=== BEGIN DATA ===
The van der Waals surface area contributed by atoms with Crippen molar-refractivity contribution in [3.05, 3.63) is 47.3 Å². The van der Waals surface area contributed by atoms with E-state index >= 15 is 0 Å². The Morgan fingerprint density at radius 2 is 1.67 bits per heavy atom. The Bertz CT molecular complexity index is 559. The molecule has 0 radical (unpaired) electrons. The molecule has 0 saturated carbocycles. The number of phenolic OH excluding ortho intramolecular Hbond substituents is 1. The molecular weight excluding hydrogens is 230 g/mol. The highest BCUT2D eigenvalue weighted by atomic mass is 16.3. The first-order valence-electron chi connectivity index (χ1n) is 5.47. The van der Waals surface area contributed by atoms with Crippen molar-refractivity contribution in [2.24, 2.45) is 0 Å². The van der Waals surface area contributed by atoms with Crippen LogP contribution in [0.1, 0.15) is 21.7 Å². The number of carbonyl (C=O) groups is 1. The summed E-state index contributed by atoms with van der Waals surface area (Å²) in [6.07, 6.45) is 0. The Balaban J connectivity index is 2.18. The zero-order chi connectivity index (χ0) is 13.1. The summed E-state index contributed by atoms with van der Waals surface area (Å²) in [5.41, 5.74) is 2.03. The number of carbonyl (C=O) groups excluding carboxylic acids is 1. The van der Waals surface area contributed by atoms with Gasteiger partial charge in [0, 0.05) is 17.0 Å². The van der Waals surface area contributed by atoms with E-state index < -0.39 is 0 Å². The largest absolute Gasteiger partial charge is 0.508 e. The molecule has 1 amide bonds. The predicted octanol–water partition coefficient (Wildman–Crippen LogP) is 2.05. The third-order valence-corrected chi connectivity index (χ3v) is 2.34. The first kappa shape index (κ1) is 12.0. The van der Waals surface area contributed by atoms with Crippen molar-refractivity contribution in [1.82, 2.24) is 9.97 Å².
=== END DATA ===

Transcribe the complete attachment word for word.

The van der Waals surface area contributed by atoms with Crippen molar-refractivity contribution in [3.05, 3.63) is 47.3 Å². The van der Waals surface area contributed by atoms with E-state index >= 15 is 0 Å². The Morgan fingerprint density at radius 2 is 1.67 bits per heavy atom. The Bertz CT molecular complexity index is 559. The molecule has 0 radical (unpaired) electrons. The molecule has 0 saturated carbocycles. The number of phenolic OH excluding ortho intramolecular Hbond substituents is 1. The molecular weight excluding hydrogens is 230 g/mol. The highest BCUT2D eigenvalue weighted by atomic mass is 16.3. The first-order valence-electron chi connectivity index (χ1n) is 5.47. The van der Waals surface area contributed by atoms with Crippen molar-refractivity contribution in [2.24, 2.45) is 0 Å². The van der Waals surface area contributed by atoms with Crippen LogP contribution in [0.1, 0.15) is 21.7 Å². The number of carbonyl (C=O) groups is 1. The summed E-state index contributed by atoms with van der Waals surface area (Å²) in [6.07, 6.45) is 0. The Balaban J connectivity index is 2.18. The zero-order chi connectivity index (χ0) is 13.1. The summed E-state index contributed by atoms with van der Waals surface area (Å²) in [5.41, 5.74) is 2.03. The number of carbonyl (C=O) groups excluding carboxylic acids is 1. The van der Waals surface area contributed by atoms with Gasteiger partial charge in [0, 0.05) is 17.0 Å². The van der Waals surface area contributed by atoms with E-state index < -0.39 is 0 Å². The largest absolute Gasteiger partial charge is 0.508 e. The molecule has 1 amide bonds. The predicted octanol–water partition coefficient (Wildman–Crippen LogP) is 2.05. The third-order valence-corrected chi connectivity index (χ3v) is 2.34. The first kappa shape index (κ1) is 12.0. The van der Waals surface area contributed by atoms with Crippen molar-refractivity contribution in [1.82, 2.24) is 9.97 Å².